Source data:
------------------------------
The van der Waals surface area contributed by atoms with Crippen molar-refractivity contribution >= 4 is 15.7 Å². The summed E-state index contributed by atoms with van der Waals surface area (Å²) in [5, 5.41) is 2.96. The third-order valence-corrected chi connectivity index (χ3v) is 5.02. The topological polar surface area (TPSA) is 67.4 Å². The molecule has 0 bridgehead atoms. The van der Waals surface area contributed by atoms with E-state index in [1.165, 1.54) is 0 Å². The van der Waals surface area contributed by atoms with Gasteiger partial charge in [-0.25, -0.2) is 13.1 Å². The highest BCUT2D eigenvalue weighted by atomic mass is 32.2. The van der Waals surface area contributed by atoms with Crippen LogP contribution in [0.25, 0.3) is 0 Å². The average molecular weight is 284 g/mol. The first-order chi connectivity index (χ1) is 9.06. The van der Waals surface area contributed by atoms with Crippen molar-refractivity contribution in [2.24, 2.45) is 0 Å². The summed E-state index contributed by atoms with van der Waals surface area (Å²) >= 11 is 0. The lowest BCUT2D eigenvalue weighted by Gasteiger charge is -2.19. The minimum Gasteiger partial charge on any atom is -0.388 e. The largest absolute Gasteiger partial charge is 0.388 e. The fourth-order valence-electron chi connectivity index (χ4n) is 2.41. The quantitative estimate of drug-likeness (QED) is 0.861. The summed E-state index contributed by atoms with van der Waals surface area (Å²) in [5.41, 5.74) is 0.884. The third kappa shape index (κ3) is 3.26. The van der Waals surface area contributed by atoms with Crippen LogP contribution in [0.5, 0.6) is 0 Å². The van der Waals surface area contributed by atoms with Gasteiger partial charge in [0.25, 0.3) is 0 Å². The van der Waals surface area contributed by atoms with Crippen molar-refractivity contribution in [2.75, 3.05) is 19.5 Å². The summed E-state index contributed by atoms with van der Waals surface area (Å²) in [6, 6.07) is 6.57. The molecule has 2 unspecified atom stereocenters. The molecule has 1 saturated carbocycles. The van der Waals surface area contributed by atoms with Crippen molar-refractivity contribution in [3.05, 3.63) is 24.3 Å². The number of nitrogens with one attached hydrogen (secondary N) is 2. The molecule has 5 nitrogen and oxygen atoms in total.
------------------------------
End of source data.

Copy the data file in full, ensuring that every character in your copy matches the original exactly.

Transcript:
The van der Waals surface area contributed by atoms with Crippen molar-refractivity contribution >= 4 is 15.7 Å². The summed E-state index contributed by atoms with van der Waals surface area (Å²) in [5, 5.41) is 2.96. The third-order valence-corrected chi connectivity index (χ3v) is 5.02. The topological polar surface area (TPSA) is 67.4 Å². The molecule has 0 bridgehead atoms. The van der Waals surface area contributed by atoms with E-state index in [1.165, 1.54) is 0 Å². The van der Waals surface area contributed by atoms with Gasteiger partial charge in [-0.25, -0.2) is 13.1 Å². The highest BCUT2D eigenvalue weighted by atomic mass is 32.2. The van der Waals surface area contributed by atoms with Crippen LogP contribution in [0.25, 0.3) is 0 Å². The average molecular weight is 284 g/mol. The first-order chi connectivity index (χ1) is 9.06. The van der Waals surface area contributed by atoms with Crippen molar-refractivity contribution in [2.24, 2.45) is 0 Å². The summed E-state index contributed by atoms with van der Waals surface area (Å²) >= 11 is 0. The lowest BCUT2D eigenvalue weighted by Gasteiger charge is -2.19. The minimum Gasteiger partial charge on any atom is -0.388 e. The largest absolute Gasteiger partial charge is 0.388 e. The fourth-order valence-electron chi connectivity index (χ4n) is 2.41. The quantitative estimate of drug-likeness (QED) is 0.861. The summed E-state index contributed by atoms with van der Waals surface area (Å²) in [5.41, 5.74) is 0.884. The third kappa shape index (κ3) is 3.26. The van der Waals surface area contributed by atoms with Crippen LogP contribution in [0.5, 0.6) is 0 Å². The van der Waals surface area contributed by atoms with Gasteiger partial charge in [0.25, 0.3) is 0 Å². The van der Waals surface area contributed by atoms with Crippen molar-refractivity contribution in [2.75, 3.05) is 19.5 Å². The summed E-state index contributed by atoms with van der Waals surface area (Å²) in [6, 6.07) is 6.57. The molecule has 2 unspecified atom stereocenters. The molecule has 1 saturated carbocycles. The van der Waals surface area contributed by atoms with Crippen molar-refractivity contribution in [3.05, 3.63) is 24.3 Å². The number of nitrogens with one attached hydrogen (secondary N) is 2. The molecule has 5 nitrogen and oxygen atoms in total.